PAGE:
Pregnancy is a continuum.
People like to neatly categorize animals and behaviours and stages of life into perfectly distinct categories, but I am beginning to think that none exist. First trimester, Week 16, "the first kick", the on-set of morning sickness, pre-labour and then real-labour.
Bearing in mind that I am NOT yet experienced in all facets of the "being pregnant" then the "no longer being pregnant" phases of life, I feel like I am starting to gain some insight nonetheless. For instance, the slow migration through first and second trimesters brought about an on-slaught of changes to my body and mind, and I had read about all of the aches and discomforts of third trimester. But what I am only now beginning to realize is that these aches and discomforts are merely a slow continuum, a gentle slippery slope into "the expulsion of the fetus" (as my Medical Physiology textbook would say).
Maybe labour begins weeks before labour, if you know what I mean. Labour probably began with my first sciatic nerve spasm which indicated the baby was migrating in the southerly direction. Labour was beginning when my back began aching or my kicks became pinchy, painful episodes during which I couldn't walk completely upright. Labour was beginning the moment I filled my first hot water bottle for some relief. And this morning, when I found for the first time in at least nine months that I could hardly bring myself to eat the food on my plate because of the awful nausea and general PMS-y achiness in my body, that was the beginning too. But this beginning feels nowhere near the actual conclusion. I haven't even felt the need to stop planning events to fill my agenda for the next week.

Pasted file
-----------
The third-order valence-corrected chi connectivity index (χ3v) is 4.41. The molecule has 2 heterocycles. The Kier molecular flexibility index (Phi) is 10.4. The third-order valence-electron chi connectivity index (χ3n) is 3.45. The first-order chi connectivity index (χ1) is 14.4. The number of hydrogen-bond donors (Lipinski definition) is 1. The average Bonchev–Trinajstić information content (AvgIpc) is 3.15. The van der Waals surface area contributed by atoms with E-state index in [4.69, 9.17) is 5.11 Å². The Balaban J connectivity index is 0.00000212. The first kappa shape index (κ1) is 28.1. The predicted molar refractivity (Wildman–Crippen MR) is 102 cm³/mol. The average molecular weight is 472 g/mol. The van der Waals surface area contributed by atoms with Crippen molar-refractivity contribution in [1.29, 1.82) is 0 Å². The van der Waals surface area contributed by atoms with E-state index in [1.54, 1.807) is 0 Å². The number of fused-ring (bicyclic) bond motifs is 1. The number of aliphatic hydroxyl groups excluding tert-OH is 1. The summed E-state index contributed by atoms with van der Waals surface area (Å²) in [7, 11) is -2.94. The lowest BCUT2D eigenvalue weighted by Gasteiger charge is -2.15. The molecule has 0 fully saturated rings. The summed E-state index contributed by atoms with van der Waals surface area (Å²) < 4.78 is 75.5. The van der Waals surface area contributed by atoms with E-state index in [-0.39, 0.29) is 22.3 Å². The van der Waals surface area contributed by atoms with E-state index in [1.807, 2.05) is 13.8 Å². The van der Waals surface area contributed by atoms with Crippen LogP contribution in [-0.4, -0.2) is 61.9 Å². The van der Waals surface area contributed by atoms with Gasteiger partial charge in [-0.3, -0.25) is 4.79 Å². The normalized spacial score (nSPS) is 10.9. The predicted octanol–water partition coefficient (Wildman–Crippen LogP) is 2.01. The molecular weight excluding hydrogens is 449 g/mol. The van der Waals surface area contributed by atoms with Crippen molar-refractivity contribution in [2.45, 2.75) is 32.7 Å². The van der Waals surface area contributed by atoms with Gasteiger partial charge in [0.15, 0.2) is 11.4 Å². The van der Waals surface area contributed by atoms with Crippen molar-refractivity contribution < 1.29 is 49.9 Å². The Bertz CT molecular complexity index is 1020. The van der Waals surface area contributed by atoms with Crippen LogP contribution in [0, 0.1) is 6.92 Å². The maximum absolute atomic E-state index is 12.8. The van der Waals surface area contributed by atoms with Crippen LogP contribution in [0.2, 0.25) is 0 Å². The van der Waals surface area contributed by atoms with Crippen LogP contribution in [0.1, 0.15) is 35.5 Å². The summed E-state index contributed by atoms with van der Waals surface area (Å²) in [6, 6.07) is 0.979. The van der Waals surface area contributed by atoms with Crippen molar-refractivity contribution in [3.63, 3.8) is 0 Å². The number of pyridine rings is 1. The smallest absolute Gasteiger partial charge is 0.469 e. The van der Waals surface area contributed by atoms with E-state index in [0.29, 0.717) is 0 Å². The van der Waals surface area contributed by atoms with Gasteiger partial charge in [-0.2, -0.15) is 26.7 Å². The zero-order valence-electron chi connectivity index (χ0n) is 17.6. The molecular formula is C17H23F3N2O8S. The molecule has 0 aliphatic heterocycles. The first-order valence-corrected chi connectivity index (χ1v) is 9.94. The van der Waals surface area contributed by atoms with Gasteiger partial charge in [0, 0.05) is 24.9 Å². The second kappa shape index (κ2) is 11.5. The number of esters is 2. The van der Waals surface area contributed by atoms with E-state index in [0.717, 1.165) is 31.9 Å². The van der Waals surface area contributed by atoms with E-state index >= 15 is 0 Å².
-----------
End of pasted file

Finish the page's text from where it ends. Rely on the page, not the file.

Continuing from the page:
Contrary to what tv sitcoms will show (or what the beloved Dr. Huxtable would have you believe), maybe a woman doesn't just immediately clutch her abdomen in an instant of sudden shock and declare her baby "done". Maybe instead, women get tiny samplings of the contractatory episodes for days or weeks and then finally the uterus has had enough; hormone levels and uterine stretch receptors peak above a threshold and a positive feedback loop becomes irreversibly triggered. That moment has yet to arrive for me, and I'm sure that the shock of that is something unmistakable.
When I experience it, as is my usual style, you can be sure you'll get to read about it. Until then, I'll be here slip-sliding closer and then farther then closer to the big blast-off day.